Portman: “I couldn’t agree with you more… I’m going to move to Ambassador Indyk, if you could give me what your top two are.”

The Honorable Martin S. Indyk: “The first one is a novel idea of having a comprehensive strategy for dealing with Iran’s challenges in the region.”

Portman: “Bringing our partners in. The Gulf state countries and others.”

Indyk: “Yes, but a comprehensive strategy that deals with all of the places where they are pushing and promoting their hegemonic ambitions. Number two is to understand where the priorities need to be. The two most important places for a push back strategy are Iraq and Syria. There’s a real opportunity in Iraq because we have something to work with now and our Sunni Arab allies are for the first time ready to engage with their government and to help with their effort to deal with the aftermath of the elimination of ISIS. But Syria is much more complicated. We have much less to deal with. But those are the two most important places where we can have an impact and where we can start to take apart Iran’s ambitions.”

Portman: “I was encouraged to hear what you said about the Iraqi Prime Minister being interested in actually having some distance from Iran. He was here, as you know, last week. We had the opportunity to visit with him. I sensed a little change in the attitude as well, but on the ground do you see that? In other words, do you see the Shi’a forces in Iraq, not the Iranian forces, being willing to also have some distance? You talked about the necessity of Mosul not being a victory for Iran and its surrogate forces, but do you see the Shi’a community in Iraq also being willing to encourage that distance?”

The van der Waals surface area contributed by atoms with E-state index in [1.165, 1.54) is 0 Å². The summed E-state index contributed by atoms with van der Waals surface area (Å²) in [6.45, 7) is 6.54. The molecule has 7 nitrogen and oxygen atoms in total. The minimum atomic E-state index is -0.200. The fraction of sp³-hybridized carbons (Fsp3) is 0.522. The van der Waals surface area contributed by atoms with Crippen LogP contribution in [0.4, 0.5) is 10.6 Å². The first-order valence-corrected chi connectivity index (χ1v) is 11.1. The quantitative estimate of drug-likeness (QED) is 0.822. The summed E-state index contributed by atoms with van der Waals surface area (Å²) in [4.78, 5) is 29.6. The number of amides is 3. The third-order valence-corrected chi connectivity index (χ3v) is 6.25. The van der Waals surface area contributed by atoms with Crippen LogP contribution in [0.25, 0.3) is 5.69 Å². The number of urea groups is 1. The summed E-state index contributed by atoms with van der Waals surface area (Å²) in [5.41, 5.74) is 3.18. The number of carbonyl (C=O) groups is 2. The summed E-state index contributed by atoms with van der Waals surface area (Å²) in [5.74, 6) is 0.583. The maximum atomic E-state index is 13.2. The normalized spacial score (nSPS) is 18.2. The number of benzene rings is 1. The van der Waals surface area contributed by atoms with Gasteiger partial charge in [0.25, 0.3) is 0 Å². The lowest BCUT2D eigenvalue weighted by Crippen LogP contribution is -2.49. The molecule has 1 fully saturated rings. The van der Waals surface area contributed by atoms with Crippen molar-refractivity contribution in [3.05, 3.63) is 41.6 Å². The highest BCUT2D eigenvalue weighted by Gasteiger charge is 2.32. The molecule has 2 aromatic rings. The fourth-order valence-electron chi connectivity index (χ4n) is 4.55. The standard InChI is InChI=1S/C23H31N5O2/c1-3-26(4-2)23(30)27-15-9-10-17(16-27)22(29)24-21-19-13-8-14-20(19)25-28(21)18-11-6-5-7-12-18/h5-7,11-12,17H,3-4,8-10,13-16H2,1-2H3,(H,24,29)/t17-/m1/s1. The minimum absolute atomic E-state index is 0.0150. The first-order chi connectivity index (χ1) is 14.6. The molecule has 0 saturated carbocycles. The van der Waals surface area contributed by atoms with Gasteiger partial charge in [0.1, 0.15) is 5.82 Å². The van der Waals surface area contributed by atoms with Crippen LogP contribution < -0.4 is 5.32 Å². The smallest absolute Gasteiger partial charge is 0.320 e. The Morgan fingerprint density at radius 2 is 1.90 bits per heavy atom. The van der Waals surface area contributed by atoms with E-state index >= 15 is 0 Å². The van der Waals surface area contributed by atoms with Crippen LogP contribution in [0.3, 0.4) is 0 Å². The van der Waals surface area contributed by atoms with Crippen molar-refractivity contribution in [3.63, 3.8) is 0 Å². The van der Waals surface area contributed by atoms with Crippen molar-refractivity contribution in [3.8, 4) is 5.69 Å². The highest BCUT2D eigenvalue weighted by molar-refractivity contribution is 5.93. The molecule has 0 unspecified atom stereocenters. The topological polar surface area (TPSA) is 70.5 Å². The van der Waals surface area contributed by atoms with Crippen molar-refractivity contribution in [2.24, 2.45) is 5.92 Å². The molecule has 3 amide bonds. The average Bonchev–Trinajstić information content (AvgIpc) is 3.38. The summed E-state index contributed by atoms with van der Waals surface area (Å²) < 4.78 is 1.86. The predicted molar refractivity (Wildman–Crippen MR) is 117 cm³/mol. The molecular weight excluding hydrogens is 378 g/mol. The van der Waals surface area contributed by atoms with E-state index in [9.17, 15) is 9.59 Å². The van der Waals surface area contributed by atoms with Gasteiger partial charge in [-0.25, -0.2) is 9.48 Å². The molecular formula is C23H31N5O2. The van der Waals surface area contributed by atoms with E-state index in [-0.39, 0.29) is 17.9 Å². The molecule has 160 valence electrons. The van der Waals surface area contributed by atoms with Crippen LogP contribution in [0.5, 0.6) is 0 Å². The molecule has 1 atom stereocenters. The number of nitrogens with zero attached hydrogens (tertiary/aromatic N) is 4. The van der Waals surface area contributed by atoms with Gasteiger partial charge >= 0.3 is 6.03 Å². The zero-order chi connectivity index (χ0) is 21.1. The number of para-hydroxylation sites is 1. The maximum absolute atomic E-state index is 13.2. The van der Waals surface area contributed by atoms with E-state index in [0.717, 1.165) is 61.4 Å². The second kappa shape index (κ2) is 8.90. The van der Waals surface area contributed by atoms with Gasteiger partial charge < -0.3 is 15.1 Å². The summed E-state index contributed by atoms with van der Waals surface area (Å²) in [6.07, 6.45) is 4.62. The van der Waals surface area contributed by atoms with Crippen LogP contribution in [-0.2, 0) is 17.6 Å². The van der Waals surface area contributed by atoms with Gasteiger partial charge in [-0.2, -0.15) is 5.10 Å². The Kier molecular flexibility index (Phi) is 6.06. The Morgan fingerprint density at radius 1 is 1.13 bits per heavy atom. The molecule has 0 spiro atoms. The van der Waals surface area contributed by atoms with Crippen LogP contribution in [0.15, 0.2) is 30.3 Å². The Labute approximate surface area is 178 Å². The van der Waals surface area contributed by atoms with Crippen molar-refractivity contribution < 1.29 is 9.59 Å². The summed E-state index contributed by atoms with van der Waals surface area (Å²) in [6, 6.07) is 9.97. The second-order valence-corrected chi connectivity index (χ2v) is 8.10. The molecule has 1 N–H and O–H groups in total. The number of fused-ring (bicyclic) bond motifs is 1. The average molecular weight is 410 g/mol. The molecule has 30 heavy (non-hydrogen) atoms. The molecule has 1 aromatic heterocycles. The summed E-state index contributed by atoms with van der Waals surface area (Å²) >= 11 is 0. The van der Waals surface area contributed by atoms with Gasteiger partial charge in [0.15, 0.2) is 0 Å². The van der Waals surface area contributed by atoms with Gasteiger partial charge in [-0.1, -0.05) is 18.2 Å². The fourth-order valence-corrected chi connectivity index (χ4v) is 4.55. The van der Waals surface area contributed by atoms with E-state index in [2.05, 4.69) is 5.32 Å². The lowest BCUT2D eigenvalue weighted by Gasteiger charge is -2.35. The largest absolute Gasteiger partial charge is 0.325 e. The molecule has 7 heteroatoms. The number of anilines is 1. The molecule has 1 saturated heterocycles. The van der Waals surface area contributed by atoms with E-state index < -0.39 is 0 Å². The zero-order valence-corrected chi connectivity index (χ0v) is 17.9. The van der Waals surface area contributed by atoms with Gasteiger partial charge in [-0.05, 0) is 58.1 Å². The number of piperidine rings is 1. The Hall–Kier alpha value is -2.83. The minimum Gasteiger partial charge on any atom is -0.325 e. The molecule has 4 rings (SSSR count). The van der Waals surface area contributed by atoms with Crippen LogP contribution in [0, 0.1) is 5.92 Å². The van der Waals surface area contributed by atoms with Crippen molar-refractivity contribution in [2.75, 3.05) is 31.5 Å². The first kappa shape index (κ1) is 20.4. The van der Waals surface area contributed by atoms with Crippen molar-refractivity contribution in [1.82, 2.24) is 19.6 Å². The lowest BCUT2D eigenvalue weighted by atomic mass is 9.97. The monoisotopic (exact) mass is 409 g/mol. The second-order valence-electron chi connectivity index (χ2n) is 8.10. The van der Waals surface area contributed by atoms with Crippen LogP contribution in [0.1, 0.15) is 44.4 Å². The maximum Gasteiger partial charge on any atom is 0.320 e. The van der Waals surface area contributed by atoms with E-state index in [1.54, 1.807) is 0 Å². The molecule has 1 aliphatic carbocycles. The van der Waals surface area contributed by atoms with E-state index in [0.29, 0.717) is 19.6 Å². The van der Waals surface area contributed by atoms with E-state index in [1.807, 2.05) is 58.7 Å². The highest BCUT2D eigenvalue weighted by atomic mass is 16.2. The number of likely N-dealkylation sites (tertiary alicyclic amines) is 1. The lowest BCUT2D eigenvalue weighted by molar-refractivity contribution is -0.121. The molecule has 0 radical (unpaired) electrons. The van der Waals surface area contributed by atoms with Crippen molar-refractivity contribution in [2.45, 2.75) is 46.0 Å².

Indyk: “I think the key is what comes from the top. If we have a government that is prepared to look after the interests of all of its separate communities rather than to favor one over the other, that’s a huge advance.  In terms of the Shi’a militias rather than the Shi’a community, that is an incredibly complicated and delicate issue because we do not need the Shi’a militias to create problems for us as we prosecute the war against ISIS in Mosul.”

Portman: “My time’s expired and I don’t want to hold my other colleagues up, but we look forward to following up with you on that particular issue.”

NOTE: In December of last year, Senator Portman voted to re-authorize the Iran Sanctions Act, which extends key sanctions designed to block the Iranian regime from obtaining resources to support terrorism and develop weapons of mass destruction.

Senator Portman has made clear that the Iran deal is a bad deal for America and that it will undermine our national security and make Americans less safe. He has been vocal on continued Iranian misbehavior, and has introduced two bills to further impose sanctions on the Iranian regime.